TechHOUNDS roboRIO Expansion Board

Hello Everyone! Team 868 is proud to announce the release of our roboRIO MXP Expansion Board.

Our expansion board is designed around an Arduino chipset featuring the Atmega32u4. It not only breaks out 10 versatile Arduino pins, but also allows access to the additional 10 PWM ports on the MXP port. Communication between the Arduino and the roboRIO is achieved through UART, SPI, or I2C. The communication mode is selected via on board DIP switches. This board also features a prototyping area, a direct connection for a GYRO (this includes the power, ground, and signal connection as well as mounting holes), a 5V power connection to provide extra power for peripherals, fused power from the roboRIO, and a mini-USB port for programming the on board Arduino. This board was designed to be extremely versatile and is great for controlling LEDs, breaking out extra PWM ports, and easily connecting a GYRO.

The schematic, board design, and parts list for the expansion board are available here on the TechHOUNDS website. The board has also been uploaded to OSHPark and can be purchased through OSHPark here. The BOM has been uploaded to Digikey and can be directly purchased here. This board does contain a fair amount of SMT components, so be aware of this before attempting to build the board. Also be aware that this design is our second revision and has not yet been tested; however, its close predecessor has been extensively tested.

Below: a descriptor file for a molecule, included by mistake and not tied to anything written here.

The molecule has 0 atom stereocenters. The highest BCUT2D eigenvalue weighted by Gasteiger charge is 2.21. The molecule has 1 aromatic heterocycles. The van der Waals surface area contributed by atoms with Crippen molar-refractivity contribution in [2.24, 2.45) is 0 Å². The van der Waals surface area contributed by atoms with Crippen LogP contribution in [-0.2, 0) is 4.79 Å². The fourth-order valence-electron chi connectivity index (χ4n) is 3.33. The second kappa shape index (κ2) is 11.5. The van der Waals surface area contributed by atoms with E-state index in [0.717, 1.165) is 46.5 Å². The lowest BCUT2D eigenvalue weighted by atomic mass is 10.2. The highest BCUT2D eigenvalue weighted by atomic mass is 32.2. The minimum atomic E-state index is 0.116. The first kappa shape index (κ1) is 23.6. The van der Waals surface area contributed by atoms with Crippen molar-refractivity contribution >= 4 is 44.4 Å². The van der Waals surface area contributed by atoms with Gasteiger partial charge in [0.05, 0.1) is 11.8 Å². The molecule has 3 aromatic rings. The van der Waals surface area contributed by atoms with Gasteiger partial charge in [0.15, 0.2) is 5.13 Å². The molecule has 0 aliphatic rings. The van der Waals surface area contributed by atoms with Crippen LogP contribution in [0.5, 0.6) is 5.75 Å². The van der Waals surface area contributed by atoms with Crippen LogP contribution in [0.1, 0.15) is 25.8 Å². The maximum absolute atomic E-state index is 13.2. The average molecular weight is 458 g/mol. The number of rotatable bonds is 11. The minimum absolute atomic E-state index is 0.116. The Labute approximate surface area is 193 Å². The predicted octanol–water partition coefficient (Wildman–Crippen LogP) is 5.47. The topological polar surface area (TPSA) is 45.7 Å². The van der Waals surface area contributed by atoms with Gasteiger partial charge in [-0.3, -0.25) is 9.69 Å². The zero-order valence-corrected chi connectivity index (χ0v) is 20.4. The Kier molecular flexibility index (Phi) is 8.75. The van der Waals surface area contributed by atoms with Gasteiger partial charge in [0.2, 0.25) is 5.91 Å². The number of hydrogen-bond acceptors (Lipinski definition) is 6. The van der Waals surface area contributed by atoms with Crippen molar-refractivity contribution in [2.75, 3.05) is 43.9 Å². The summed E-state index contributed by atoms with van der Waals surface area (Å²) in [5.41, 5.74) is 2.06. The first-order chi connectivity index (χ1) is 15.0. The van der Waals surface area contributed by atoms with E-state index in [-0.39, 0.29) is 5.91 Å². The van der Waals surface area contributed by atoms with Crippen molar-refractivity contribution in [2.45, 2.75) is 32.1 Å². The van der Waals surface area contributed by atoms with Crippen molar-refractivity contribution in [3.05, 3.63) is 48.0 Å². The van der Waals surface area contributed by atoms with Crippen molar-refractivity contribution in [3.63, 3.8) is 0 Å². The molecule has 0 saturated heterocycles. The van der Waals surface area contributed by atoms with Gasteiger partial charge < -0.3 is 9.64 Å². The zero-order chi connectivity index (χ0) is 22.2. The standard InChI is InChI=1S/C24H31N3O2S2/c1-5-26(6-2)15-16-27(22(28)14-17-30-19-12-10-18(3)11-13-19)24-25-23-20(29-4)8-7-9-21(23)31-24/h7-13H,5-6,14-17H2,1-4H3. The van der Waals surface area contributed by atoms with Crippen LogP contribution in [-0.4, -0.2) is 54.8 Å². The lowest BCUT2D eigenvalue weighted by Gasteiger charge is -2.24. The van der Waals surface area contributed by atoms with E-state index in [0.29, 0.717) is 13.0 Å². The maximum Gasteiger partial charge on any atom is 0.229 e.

For those who are uncomfortable soldering SMT parts, I’ve been designing a through hole version of the above board with similar specs and features, and if there is any interest I will try to release that board with its schematic and parts list in the near future.

I hope that teams are able to benefit from this expansion board, and I wish everyone the best of luck in the 2015 season. If you have any questions about the board feel free to send me a message.

Thanks for sharing the PCB and parts list! This looks like a great little board for teams.

Looks like you put some thought into protection as well, 3 resettable fuses on board. I haven’t gone through the schematic closely yet to look at everything closely, so sorry if its obvious, but would you be able to elaborate on what gyro this is designed to work with and how how it is interfaced to the roborio (serial, through arduino?)?